Students from Animo Leadership Charter School at their graduation.
Photo courtesy of Ánimo Leadership Charter School

How the College Scandal Affects Those Who Can’t Buy Their Way In

At Inglewood’s Ánimo Leadership Charter High School, university-ready students react to the admissions controversy.

As students return to school after a summer away from class, Inglewood’s Ánimo Leadership Charter High School aims to prepare its students for university. Students at the charter school enroll in a “College Readiness” course as early as their sophomore year, where they write drafts of their personal statements and study for the SAT and ACT exams required for entrance to most institutions of higher education.

“[Going to college] was a goal that my parents had for me when I was younger and it stayed on my mind,” says Jasmine Rizo, an aspiring journalist who recently advanced to the second round of the Princeton Summer Journalism Program. “They don’t push me anymore. I push myself to go. I want to go.”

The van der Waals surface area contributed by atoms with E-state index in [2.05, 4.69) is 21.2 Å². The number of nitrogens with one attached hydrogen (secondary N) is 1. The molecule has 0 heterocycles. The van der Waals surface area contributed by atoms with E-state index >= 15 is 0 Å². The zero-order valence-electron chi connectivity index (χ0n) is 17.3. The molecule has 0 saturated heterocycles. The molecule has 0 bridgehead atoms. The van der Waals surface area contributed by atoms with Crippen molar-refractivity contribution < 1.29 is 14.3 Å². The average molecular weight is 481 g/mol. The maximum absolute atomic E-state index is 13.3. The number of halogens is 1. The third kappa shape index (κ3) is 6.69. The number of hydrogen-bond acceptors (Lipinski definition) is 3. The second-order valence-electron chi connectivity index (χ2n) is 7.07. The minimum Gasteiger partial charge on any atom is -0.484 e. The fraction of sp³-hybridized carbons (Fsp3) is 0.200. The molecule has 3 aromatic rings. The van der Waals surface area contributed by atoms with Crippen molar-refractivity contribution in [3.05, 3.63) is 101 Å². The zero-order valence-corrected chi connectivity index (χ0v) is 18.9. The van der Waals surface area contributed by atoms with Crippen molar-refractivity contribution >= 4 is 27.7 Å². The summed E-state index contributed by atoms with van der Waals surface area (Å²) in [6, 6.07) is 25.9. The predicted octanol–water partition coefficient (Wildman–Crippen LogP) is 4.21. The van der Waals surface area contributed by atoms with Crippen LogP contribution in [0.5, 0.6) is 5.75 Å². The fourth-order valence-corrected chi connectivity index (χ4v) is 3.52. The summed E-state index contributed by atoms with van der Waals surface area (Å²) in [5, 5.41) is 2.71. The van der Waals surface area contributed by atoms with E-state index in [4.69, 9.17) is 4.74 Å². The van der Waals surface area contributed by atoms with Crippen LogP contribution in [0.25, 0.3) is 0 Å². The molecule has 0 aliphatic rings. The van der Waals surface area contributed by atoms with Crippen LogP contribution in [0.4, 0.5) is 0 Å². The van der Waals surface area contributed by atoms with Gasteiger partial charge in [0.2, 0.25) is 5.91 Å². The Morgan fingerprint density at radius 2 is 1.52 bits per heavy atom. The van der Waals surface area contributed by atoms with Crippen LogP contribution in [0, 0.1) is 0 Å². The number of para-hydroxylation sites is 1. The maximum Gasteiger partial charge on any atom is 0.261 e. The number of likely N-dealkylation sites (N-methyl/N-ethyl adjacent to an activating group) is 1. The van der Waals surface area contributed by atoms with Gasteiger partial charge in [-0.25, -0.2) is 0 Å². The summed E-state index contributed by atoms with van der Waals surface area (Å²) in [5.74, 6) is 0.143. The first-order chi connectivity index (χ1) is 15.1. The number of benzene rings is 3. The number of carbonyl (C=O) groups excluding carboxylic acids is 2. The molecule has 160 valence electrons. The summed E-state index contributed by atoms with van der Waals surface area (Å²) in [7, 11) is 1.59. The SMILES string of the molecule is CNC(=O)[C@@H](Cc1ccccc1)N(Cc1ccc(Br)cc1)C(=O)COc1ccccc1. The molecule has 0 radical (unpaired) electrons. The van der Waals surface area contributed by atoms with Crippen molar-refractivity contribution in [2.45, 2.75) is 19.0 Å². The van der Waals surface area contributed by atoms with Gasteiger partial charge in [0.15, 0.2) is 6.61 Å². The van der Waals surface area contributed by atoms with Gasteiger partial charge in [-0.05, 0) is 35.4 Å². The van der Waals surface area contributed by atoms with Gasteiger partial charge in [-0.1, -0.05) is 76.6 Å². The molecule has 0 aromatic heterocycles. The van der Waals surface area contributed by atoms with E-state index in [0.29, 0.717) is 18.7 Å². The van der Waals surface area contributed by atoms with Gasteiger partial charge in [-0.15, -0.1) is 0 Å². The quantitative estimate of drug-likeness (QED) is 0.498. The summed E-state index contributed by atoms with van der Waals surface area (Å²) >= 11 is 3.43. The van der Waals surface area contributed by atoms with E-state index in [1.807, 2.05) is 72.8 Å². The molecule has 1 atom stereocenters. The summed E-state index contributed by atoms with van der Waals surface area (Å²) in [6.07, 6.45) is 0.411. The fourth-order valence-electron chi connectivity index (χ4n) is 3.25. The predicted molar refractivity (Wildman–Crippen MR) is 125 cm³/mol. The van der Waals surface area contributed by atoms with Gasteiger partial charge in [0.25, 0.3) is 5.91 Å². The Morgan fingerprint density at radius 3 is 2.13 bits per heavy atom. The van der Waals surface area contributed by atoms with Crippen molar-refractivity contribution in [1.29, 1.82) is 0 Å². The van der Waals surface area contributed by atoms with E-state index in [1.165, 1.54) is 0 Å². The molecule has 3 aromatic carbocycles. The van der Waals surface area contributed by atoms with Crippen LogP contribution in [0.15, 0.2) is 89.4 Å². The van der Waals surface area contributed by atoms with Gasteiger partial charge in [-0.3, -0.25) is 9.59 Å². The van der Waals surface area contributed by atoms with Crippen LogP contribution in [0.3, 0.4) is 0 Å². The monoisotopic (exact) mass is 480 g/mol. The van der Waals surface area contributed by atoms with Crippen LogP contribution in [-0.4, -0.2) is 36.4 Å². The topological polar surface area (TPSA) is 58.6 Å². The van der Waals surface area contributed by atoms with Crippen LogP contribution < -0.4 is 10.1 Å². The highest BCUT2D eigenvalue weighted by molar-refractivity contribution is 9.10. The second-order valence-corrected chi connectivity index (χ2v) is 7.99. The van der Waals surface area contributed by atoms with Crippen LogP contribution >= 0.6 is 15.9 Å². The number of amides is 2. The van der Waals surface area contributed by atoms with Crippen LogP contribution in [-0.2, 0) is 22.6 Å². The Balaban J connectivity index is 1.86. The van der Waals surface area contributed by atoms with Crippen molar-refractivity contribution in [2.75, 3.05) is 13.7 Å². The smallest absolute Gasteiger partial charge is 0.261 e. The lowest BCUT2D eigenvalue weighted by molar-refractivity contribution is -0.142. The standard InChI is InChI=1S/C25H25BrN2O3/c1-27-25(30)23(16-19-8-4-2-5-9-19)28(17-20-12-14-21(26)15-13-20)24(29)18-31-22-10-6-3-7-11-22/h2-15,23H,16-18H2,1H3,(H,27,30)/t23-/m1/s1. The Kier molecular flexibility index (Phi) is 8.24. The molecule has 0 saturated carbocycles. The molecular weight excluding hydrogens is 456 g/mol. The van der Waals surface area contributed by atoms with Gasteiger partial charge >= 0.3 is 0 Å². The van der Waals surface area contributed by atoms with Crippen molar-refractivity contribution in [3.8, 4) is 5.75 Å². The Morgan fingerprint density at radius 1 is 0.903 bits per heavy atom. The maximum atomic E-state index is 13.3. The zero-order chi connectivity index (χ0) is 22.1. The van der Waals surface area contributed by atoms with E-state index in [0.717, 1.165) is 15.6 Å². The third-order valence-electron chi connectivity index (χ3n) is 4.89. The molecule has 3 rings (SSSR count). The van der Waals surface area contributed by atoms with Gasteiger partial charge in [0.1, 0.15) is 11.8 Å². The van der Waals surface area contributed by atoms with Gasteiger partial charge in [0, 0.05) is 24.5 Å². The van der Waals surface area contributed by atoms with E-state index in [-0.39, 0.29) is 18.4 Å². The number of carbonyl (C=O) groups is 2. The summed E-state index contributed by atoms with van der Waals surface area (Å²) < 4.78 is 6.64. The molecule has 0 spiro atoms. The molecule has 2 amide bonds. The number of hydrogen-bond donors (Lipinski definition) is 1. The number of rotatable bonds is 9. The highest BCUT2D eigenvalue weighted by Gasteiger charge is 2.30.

Students like Rizo demonstrate their commitment to Ánimo Leadership’s ethos and to their own future. Some Ánimo Leadership students opt to take community college courses to lessen the academic and financial load they may face as full-time college students. Others are active on campus, participating in sports, student government and a host of student organizations.

The work pays off. Ánimo Leadership is listed as one of U.S. News & World Report’s 2019 Best High Schools, ranking No. 23 out of 2,494 high schools in California.

But for some students in South Los Angeles, college prep can only go so far when competing with another kind of student: rich kids.

The recent college admissions scandal revealed that dozens of parents paid up to $6.5 million to get their kids into prestigious institutions including USC, Stanford and Yale, working with admission advisors like disgraced Newport businessman, William “Rick” Singer.

At Ánimo Leadership, where 94% of students qualify for free or reduced lunch due to economic need, students are reacting to the admissions controversy. “There’s a sense of favoritism … If they’re going to favor people with money, then I’m going to be the least favored,” Rizo says.

“[Going to college] was a goal that my parents had for me when I was younger and it stayed on my mind. They don’t push me anymore. I push myself to go. I want to go.”

Jasmine Rizo, a student at Ánimo Leadership Charter High School in Inglewood

Ánimo Leadership families simply do not have the capital to consider buying their kids’ way into college. Even if they could, parents say they wouldn’t.